You can see this pressure to publicize manifest in one form on Twitter, where writers work at projecting their brand as well as writing. It’s a weird balancing act, where they’re working at writing books people will want to read, but also working at attracting readers who might give them a try based on a quip or observation they’ve posted. Sometimes it feels sincere; other times less so. It is undeniable that a strong social media presence will affect sales, but its effect is generally overestimated, in my opinion. Creating consistently good work that brings readers back to look for more will always be the best strategy—although admittedly not one available immediately out of the authorial starting gate.

The question of whether or not a writer has a strong social media presence pops up with particular emphasis in crowdfunding, where often anthology organizers and editors will expect writers to promote both the crowdfunded effort as well as the publication. Sometimes there will be (sometimes not so) gentle pressure to contribute something for a reward level, such as a Tuckerization, story critique, edit, or something else that takes writerly energy. Yes, it’s in the writer’s best interest to promote anthologies they are in, but the likelihood is that such an anthology represents a small part of their output and a pretty minor sum of money.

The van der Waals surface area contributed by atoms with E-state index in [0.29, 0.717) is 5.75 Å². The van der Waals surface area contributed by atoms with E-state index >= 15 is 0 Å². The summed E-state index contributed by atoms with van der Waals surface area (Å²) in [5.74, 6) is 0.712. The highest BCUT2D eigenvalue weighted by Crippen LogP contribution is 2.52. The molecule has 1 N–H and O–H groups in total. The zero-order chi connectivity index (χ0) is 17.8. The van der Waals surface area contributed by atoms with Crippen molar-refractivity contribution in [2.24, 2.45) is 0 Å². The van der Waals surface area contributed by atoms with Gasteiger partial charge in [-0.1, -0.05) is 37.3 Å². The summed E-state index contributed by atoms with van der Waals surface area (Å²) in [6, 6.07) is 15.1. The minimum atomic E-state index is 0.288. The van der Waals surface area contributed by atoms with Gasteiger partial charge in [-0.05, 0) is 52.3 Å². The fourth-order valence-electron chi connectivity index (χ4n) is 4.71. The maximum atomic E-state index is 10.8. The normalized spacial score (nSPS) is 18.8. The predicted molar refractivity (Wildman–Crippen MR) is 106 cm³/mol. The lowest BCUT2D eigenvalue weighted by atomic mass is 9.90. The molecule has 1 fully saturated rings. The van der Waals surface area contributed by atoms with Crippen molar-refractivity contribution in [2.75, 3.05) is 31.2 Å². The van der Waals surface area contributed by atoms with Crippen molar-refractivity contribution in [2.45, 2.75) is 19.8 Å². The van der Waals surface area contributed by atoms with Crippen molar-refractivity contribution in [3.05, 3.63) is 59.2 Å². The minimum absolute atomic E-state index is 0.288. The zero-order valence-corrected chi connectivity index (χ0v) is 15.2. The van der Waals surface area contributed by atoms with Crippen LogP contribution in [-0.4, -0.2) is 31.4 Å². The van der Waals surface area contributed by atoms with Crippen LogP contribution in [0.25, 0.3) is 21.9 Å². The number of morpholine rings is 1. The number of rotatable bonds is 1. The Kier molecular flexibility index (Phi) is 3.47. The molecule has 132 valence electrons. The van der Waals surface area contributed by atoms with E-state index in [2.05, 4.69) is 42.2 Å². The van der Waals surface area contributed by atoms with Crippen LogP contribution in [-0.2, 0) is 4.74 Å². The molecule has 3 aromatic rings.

This requirement for a social media presence disadvantages a number of writers, unfortunately, who produce fine work but fall short in the social media arena. Such a lack may be due to a number of causes. They may lack resources, such as time and energy. They may not have the marketing knowledge or experience to do it effectively, or they may pattern themselves after bad models.

Others may have disabilities or a specific need for privacy. I know I’m not the only writer who has found that unless you are careful about what you do or don’t put up online, you will run into people whose ideas of boundaries may conflict with your own, to put it mildly, and sometimes that threat can even shade into worries about real life violence or harassment, threats to one’s livelihood, or fallout that affects family or friends.

This need for public promotion has gender implications. Multiple studies have shown that men tend to dominate conversations, and this is true online as well. Women often feel less comfortable with self-promotion, due to worries about being perceived as pushy or domineering. And those who do self-promote sometimes do hit such labels, particularly when women are perceived as having spoken more than they actually did. In one study, male executives who talked more than their peers were perceived as more competent, while the opposite held true for female executives. And sadly, women and young adults are more often the target for online harassment. A 2014 PEW study found that the more intertwined your life is with the Internet, the more likely you are to experience harassment.